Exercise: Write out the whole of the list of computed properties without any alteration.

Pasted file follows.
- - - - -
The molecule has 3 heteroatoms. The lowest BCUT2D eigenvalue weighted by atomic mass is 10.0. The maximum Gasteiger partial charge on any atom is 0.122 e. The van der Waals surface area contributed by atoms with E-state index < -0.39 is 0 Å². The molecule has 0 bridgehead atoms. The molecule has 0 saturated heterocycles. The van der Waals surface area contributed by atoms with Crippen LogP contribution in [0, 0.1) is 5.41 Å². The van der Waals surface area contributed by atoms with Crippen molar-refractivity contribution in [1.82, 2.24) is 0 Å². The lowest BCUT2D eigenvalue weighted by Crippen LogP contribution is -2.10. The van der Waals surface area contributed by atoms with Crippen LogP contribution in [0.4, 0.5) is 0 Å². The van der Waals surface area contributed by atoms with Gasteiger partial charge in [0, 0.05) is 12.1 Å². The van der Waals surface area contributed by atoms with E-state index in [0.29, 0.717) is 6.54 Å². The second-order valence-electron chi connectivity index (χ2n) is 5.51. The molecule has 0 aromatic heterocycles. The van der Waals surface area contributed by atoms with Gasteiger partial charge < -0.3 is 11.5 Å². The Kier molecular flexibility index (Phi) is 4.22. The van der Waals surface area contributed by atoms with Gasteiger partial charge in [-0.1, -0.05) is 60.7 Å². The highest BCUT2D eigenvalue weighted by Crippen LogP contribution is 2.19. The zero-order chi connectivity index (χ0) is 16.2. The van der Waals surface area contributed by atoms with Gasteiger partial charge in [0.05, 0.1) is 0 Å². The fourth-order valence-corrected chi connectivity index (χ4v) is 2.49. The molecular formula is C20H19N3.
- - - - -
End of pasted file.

The molecule has 3 heteroatoms. The lowest BCUT2D eigenvalue weighted by atomic mass is 10.0. The maximum Gasteiger partial charge on any atom is 0.122 e. The van der Waals surface area contributed by atoms with E-state index < -0.39 is 0 Å². The molecule has 0 bridgehead atoms. The molecule has 0 saturated heterocycles. The van der Waals surface area contributed by atoms with Crippen LogP contribution in [0, 0.1) is 5.41 Å². The van der Waals surface area contributed by atoms with Crippen molar-refractivity contribution in [1.82, 2.24) is 0 Å². The lowest BCUT2D eigenvalue weighted by Crippen LogP contribution is -2.10. The van der Waals surface area contributed by atoms with Crippen LogP contribution in [0.4, 0.5) is 0 Å². The van der Waals surface area contributed by atoms with Gasteiger partial charge in [0, 0.05) is 12.1 Å². The van der Waals surface area contributed by atoms with E-state index in [0.29, 0.717) is 6.54 Å². The second-order valence-electron chi connectivity index (χ2n) is 5.51. The molecule has 0 aromatic heterocycles. The van der Waals surface area contributed by atoms with Gasteiger partial charge < -0.3 is 11.5 Å². The Kier molecular flexibility index (Phi) is 4.22. The van der Waals surface area contributed by atoms with Gasteiger partial charge in [-0.1, -0.05) is 60.7 Å². The highest BCUT2D eigenvalue weighted by Crippen LogP contribution is 2.19. The zero-order chi connectivity index (χ0) is 16.2. The van der Waals surface area contributed by atoms with Gasteiger partial charge in [0.05, 0.1) is 0 Å². The fourth-order valence-corrected chi connectivity index (χ4v) is 2.49. The molecular formula is C20H19N3.